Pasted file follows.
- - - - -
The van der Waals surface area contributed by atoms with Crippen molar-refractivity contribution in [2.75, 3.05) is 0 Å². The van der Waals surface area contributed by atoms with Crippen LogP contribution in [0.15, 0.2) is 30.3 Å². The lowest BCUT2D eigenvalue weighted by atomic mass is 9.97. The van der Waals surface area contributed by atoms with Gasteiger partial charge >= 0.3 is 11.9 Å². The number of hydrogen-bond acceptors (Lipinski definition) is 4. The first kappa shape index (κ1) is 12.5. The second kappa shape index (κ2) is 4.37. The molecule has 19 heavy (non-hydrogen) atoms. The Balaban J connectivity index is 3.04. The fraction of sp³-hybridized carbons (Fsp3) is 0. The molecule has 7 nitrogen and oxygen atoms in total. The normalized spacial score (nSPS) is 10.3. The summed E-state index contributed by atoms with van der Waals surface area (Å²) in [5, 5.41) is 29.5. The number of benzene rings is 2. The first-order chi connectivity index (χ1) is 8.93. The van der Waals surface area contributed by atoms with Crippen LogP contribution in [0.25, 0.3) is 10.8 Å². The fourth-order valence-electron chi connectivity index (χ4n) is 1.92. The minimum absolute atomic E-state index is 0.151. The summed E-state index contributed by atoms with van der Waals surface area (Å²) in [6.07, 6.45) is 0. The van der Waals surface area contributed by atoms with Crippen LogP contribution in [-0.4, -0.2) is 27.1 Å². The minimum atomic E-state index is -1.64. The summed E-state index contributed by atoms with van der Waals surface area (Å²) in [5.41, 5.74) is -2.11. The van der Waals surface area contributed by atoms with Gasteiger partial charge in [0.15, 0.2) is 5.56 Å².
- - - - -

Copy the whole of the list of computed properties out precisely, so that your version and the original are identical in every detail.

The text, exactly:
The van der Waals surface area contributed by atoms with Crippen molar-refractivity contribution in [2.75, 3.05) is 0 Å². The van der Waals surface area contributed by atoms with Crippen LogP contribution in [0.15, 0.2) is 30.3 Å². The lowest BCUT2D eigenvalue weighted by atomic mass is 9.97. The van der Waals surface area contributed by atoms with Gasteiger partial charge >= 0.3 is 11.9 Å². The number of hydrogen-bond acceptors (Lipinski definition) is 4. The first kappa shape index (κ1) is 12.5. The second kappa shape index (κ2) is 4.37. The molecule has 19 heavy (non-hydrogen) atoms. The Balaban J connectivity index is 3.04. The fraction of sp³-hybridized carbons (Fsp3) is 0. The molecule has 7 nitrogen and oxygen atoms in total. The normalized spacial score (nSPS) is 10.3. The summed E-state index contributed by atoms with van der Waals surface area (Å²) in [5, 5.41) is 29.5. The number of benzene rings is 2. The first-order chi connectivity index (χ1) is 8.93. The van der Waals surface area contributed by atoms with Crippen LogP contribution in [0.25, 0.3) is 10.8 Å². The fourth-order valence-electron chi connectivity index (χ4n) is 1.92. The minimum absolute atomic E-state index is 0.151. The summed E-state index contributed by atoms with van der Waals surface area (Å²) in [6.07, 6.45) is 0. The van der Waals surface area contributed by atoms with Crippen LogP contribution in [-0.4, -0.2) is 27.1 Å². The minimum atomic E-state index is -1.64. The summed E-state index contributed by atoms with van der Waals surface area (Å²) in [5.41, 5.74) is -2.11. The van der Waals surface area contributed by atoms with Gasteiger partial charge in [0.15, 0.2) is 5.56 Å².